Nomadism in Iran: From Antiquity to the Modern Era. By DANIEL T. POTTS. Oxford: OXFORD UNIVERSITY PRESS, 2014. Pp. xxv + 558, 3 maps, 21 illus., 5 tables. $90 (cloth); $45 (paper).
Dan Potts has undertaken a sweeping, revisionist, narrative of nomadic existences within Iran over twelve millennia. His central arguments are: distinction must be made between full-time nomads and communities that kept/keep herds of sheep and goats yet were/are essentially sedentary or from which only a small number of persons were/are involved in seasonal migrations; the plateau's demography began to change with the arrival of Iranian tribes in the second and first millennia BCE but nomadism remained the exception rather than the norm; nomadism began occurring in Iran on a large scale only from the eleventh century CE onward with the advent of Turkic-speaking tribes; and scholars have projected the lifestyles of nomads of late medieval and modern Iran backward without supporting evidence.
Potts sets the stage in the preface by drawing upon an observation by the Muslim geographer Ibn Hawqal from around the year 977 CE that numbers of tribes present in Iran seemed exaggerated by at least one hundred percent (p. xi). Potts transitions immediately to Western anthropologists' observations from the 1950s through 1990s on tribes in Iran as "impermanent agglomerations of people... political, not ethnic constructs." Having made those points, Potts acknowledges however that "awareness of nomadism in the Iranian world is not a recent phenomenon" since it showed up in accounts at least as early as Herodotus' fifth century BCE History (p. xii). He suggests that viewing nomadism as a dominant political, ethnic, and/or economic pattern within Iran is a "modernist perspective [which] distorts the historical reality of a land in which the rural population, while keeping herds, was overwhelmingly sedentary and in which most of the documented nomadic groups came originally from outside the region, mainly during the last millennium" (p. xv). Then, through ten chapters and one appendix, supported by an eighty-seven page bibliography (pp. 445-531), Potts marshals considerable evidence to make the case for the validity of his reinterpretations.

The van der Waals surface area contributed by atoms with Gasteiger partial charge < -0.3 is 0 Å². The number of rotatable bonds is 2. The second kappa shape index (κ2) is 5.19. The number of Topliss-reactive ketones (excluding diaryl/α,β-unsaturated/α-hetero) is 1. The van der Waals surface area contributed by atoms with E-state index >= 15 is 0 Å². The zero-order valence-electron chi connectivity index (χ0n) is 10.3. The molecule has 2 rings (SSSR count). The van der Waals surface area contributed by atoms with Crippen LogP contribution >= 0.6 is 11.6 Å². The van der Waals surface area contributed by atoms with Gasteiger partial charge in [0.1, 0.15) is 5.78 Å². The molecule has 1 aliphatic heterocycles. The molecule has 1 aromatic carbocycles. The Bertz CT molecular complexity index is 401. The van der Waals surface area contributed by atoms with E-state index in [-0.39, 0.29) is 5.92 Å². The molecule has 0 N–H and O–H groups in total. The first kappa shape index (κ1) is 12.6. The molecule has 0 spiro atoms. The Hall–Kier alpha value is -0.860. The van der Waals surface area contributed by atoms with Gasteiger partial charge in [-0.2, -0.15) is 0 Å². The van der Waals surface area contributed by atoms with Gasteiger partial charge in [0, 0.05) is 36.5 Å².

In contrast, and noteworthy because the book spans the entirety of Iran's pre-history and history, the three maps (pp. xxiii-xxv) provide little information for most chapters. The first map is a general one of Iran's topography and main places (largely marked only in the western provinces) the second and third cover early archeological sites in western Iran and southwestern Iran--visually paying little attention to eastern Iran, especially the northeast and its province of Khurasan, which at the very least was a major transit and stopping point for peoples moving onto the plateau from Central Asia, tribes that included not only those who gave Iran its name but much later the Turko-Mongol nomads whose descendants ruled until modern times.
Those maps are a useful...